Scholarships for Anxiety Treatment. Support for Change.

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Scholarship Awards

The amount of the award will vary and will be based on these criteria:

  • The financial need of the recipient, as based on consideration of their income tax statement from the previous year, expenses, and sources of income.
  • Initial awards may include the fees for approximately 1-2 months of treatment, only to be renewed after contact with provider confirms satisfactory treatment adherence and evidence of treatment gains. Collaborating providers will be asked to minimally negotiate their rates to further support the recipient. For example, we estimate that 1-2 months of weekly outpatient therapy would cost between $450-$1100. 
  • Following the initial award amount, compliance in treatment will be a significant factor in determination of additional financial support. This will be determined by routine collaboration with the recipient's treating provider(s).
  • The level of care being sought. We aim to assist as many people as possible and will therefore prioritize support for individual outpatient therapy sessions. The struggles of some individuals may warrant a higher level of care, i.e. intensive outpatient programs (IOP) or residential treatment. These applicants will be evaluated on a case-by-case basis. Up to 25 percent of annual scholarship funds may be directed to intensive treatment.

Keep it up!

As a community organization, HOAP seeks to help individuals phasing out of treatment in accessing ongoing support. We have established connections with volunteer organizations and community activities that can offer opportunities for social involvement to help prevent relapse of anxiety and mood problems and further boost recipients' quality of life. Please contact us for assistance.

Who are we?

HOAP is made up of a combination of local providers and other residents who are familiar with the nature of anxiety and its treatment. We have opportunities for individuals of all backgrounds to get involved, from selection committee to fundraising event participation.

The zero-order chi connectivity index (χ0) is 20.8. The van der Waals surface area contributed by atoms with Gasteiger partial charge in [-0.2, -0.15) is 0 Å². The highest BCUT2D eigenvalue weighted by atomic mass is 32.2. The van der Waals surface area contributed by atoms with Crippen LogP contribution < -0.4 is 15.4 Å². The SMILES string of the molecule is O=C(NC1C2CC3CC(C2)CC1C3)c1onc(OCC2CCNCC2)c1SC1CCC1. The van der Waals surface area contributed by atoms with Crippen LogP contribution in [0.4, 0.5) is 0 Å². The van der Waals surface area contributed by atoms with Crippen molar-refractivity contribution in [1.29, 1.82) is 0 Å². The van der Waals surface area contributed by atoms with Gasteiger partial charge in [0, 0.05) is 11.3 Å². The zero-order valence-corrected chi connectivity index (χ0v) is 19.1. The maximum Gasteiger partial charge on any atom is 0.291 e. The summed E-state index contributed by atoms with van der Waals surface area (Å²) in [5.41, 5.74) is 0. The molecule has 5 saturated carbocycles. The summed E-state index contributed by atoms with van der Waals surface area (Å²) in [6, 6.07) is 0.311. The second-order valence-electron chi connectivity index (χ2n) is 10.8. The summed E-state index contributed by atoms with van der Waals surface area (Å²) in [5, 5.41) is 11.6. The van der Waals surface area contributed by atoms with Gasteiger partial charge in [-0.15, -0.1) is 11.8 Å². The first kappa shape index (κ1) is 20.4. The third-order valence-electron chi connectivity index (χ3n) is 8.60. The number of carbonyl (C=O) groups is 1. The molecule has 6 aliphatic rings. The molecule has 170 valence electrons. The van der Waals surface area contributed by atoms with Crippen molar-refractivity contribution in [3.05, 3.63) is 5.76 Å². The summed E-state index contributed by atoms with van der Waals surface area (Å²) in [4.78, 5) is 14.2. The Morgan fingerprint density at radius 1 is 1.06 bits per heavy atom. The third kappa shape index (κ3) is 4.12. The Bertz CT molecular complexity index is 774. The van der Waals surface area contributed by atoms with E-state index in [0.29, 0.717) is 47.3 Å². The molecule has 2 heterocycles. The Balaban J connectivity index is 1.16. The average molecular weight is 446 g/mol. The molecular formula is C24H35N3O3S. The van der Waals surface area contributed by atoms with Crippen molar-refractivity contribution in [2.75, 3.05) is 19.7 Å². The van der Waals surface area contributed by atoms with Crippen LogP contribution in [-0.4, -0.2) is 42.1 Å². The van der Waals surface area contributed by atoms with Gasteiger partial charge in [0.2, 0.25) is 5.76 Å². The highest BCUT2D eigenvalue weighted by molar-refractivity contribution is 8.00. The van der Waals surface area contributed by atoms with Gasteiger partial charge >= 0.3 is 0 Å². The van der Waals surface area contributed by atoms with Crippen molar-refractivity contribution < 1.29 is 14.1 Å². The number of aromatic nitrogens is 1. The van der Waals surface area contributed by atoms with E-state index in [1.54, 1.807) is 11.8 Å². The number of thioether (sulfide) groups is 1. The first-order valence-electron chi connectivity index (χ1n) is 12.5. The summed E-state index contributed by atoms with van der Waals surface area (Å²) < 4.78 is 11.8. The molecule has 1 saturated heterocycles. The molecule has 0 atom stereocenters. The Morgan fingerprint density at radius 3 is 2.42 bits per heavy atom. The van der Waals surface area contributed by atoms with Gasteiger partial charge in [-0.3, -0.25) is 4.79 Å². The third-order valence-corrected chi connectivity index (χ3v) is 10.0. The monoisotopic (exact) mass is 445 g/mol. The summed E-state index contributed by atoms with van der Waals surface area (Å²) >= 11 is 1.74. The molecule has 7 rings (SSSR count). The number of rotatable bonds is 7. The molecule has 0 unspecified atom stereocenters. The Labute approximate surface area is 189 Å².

• Ginny Fullerton, Ph.D. President
  • Kim Rinehart, M.A. Vice President
  • Saharah Shrout, M.A.Treasurer
  • Christen Sistrunk, M.A. Secretary


  • John Hart, Ph.D.
  • Angela Smith, Ph.D.
  • Throstur Bjorgvinsson, Ph.D.


Wanna help? Email us, and come aboard!

 Contact Us

Anxiety Disorders

Information about Anxiety

Anxiety disorders include panic disorder, obsessive-compulsive disorder, post-traumatic stress disorder, generalized anxiety disorder, social phobia, and specific phobias. In children, this list extends to separation anxiety disorder. For more information about specific anxiety disorders, click here.


  • Approximately 40 million American adults ages 18 and older, or about 18.1 percent of people in this age group in a given year, have an anxiety disorder.1,2
  • Anxiety disorders frequently co-occur with depression or substance abuse, and many people with one anxiety disorder also have another anxiety disorder. 1
  • Approximately 9.9 percent of children and adolescents will be diagnosed with an anxiety disorder by age 16.3
  • Nearly three-quarters of those with an anxiety disorder will have their first episode by age 21.5 4­­­

Helpful Links

Anxiety and Depression Association of America (ADAA) Information about anxiety and treatment

International OCD Foundation (IOCDF): Promotes education about OCD and treatment

OCD Texas: Texas organization promoting awareness and support for OCD sufferers, families, and providers

Houston area OCD Support Group

Association for Behavioral and Cognitive Therapies : Promotes the advancement of cognitive and behavioral therapies and other evidence-based treatments.

Fred Penzel Article: "Fight for Your Rights: Getting Your Insurance Company to Pay for OCD Treatment."

University of Houston Psychology Research and Services Center (PRSC): Local sliding-scale services

OCD Challenge:  OCD self-help website





1. Kessler RC, Chiu WT, Demler O, Walters EE. Prevalence, severity, and comorbidity of twelve-month DSM-IV disorders in the National Comorbidity Survey Replication (NCS-R). Archives of General Psychiatry, 2005 Jun;62(6):617-27.

2. U.S. Census Bureau Population Estimates by Demographic Characteristics. Table 2: Annual Estimates of the Population by Selected Age Groups and Sex for the United States: April 1, 2000 to July 1, 2004 (NC-EST2004-02) Source: Population Division, U.S. Census Bureau Release Date: June 9, 2005.

3. E. Jane Costello, PhD; Sarah Mustillo, PhD; Alaattin Erkanli, PhD; Gordon Keeler, MS; Adrian Angold. Prevalence and Development of Psychiatric Disorders in Childhood and Adolescence.Arch Gen Psychiatry. 2003;60(8):837-844.

4. Kessler RC, Berglund PA, Demler O, Jin R, Walters EE. Lifetime prevalence and age-of-onset distributions of DSM-IV disorders in the National Comorbidity Survey Replication (NCS-R). Archives of General Psychiatry. 2005 Jun;62(6):593-602.